for most of us in the predominant majority of all cases - and this is precisely the reason so many folks sign them without reading. An agreement is only as good as the options one may have for enforcing compliance - which in this case are close to none. Sue a translator on another continent for a confidentiality breach? Oh, please ... Even if they do, and win, there is still a long way from winning an award to collection. As an old, wise New York shyster once explained to me, you need at least two components for a successful lawsuit: recognizable damage and a deep pocket. Deep pockets we translators are not. Agencies know that, and for most of them confidentiality agreements are nothing but bidding requirements or an element of the bureaucratic "cover your butt" procedure - which partly explains why they may be so inflexible about changing anything in that menacing legalese. Who would want to risk their precious behinds? It's just easier to find a less picky provider.

That said, I do not - under any circumstances - advocate signing anything you are not happy with (did it once, didn't like the result). As the best among us never tire of saying, we are businesses, not employees. The days of the party line are long gone. We make our own rules and set our own terms. Yes, we also get to live with the consequences, but that's just a part of the game.

Relax, Nadezhda - and cheers from the other side of the pond.

MK

[Edited at 2011-01-27 13:15 GMT]


Direct link Reply with quote
 

Nadezhda Kirichenko  Identity Verified
Local time: 21:13
English to Russian
+ ...
TOPIC STARTER
to The Misha Jan 28, 2011

Such a simplistic approach is not too surprising as you think like the majority of business people would. Please bear in mind though that lawyers are paid for being extra cautious and often very conservative in order to minimise possible risks hence the thinking is along slightly different lines from yours. Although I praise your practicality, I'd suggest the following scenario:

An agency is sued by their client should something happen with the information 'the Big client' provided to the Agency (i.e. take important consultancy/audit reports, valuations etc. especially those relating public companies, their share listings, etc.) I would imagine the possibility of litigation/arbitration is not that remote if you think about it. How would agency try and minimise their risks costs? Go for the translator in question (if, God forbid, the latter has anything to do with it by being negligent or otherwise) and try and get at least something, and, trust me, their lawyers would try and evaluate whether it's worth suing a translator (checking the available options can be a fairly straightforward exercise simply on the basis of the information available about the potential defendant and the terms of contract b/w the parties) and in some circumstances it might well be the case.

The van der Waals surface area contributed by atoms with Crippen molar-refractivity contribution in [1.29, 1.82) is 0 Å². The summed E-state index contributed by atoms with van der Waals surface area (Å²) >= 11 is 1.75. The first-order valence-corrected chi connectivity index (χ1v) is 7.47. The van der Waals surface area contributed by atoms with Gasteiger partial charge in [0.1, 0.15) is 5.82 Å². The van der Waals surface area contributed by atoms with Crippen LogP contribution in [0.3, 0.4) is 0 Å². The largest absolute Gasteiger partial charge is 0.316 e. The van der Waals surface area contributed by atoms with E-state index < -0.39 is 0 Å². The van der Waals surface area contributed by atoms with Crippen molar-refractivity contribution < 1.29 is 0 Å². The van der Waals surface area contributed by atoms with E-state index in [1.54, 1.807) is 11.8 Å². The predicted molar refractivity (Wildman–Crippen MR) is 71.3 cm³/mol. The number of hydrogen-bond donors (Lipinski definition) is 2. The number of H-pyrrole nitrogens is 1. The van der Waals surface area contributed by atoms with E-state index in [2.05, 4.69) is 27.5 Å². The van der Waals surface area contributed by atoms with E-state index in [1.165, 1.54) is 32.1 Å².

Now take a look at the majority of the confidentiality agreements you've probably had to deal with. What does the section re. disputes/governing law/forum would tell you? You won't be surprised to see that in almost 100% cases the governing law will be that of the country where the agency (or its HQ) is registered and the forum is also one situated in the same territory. And they are hard or even impossible to negotiate. All you'd have to do is to follow the procedure and file a claim substantiated by evidence. And here you clearly underestimate the power of contract law and procedural rules in countries with developed legal systems. Putting legal costs and the times for litigation aside for a moment and assuming a decision is taken in favour of the agency you may find that some jurisdictions have reciprocal agreements on enforcement foreign court judgements. It simply means that a court judgement obtained in one such jurisdiction will be enforced by the local courts of the other jurisdiction where translator resides. It also means that in the majority of cases the translator's court will not be deciding the case on its merits, it will simply follow the rules applicable to enforcement of judgement made by a foreign court and they aren't that complicated.

re. financial status of a translator - we all know that a lot of translators are self-employed which in some jurisdictions means that they are liable with all their property, including personal assets and, you may well find, that not all translators have professional liability insurance. In such circumstances the risk that a translator can potentially be exposed to law suits is not that remote, especially (as mentioned before) the jurisdiction in question is a developed one and foreign judgments are not ignored by the local courts.

There's another point to be made. Whether or not a court case is imminent (which isn't often obvious for a potential defendant) any threatening letters/correspondence from your counter-party aren't not easy to deal with emotionally and are stressful. The initial tactics of a potential claimant would be to try and settle out-of-court which is not an easy thing to deal with either.

Is it all worth it? Isn't it easier to spend a couple of hours trying to negotiate an agreement which is not in your favour per se and try and make it a little bit more balanced and FAIR?

It may seem as irrelevant and minor issue but it will indeed serve as protection for your own 'precious behind' (as you nicely put it) in view of potential risks.


Direct link Reply with quote
 
dnitzpon
Germany
Local time: 22:13
Dutch to German
+ ...
Don't take it too easy Jan 29, 2011

Hi!

I can only agree with Nadezhda here. Confidentiality agreements may not be a big issue in practice (I've never met anyone who actually got sued, have any of you?), but nevertheless I don't like big swords hanging over my head (or my precious behind, for that matter (-: ).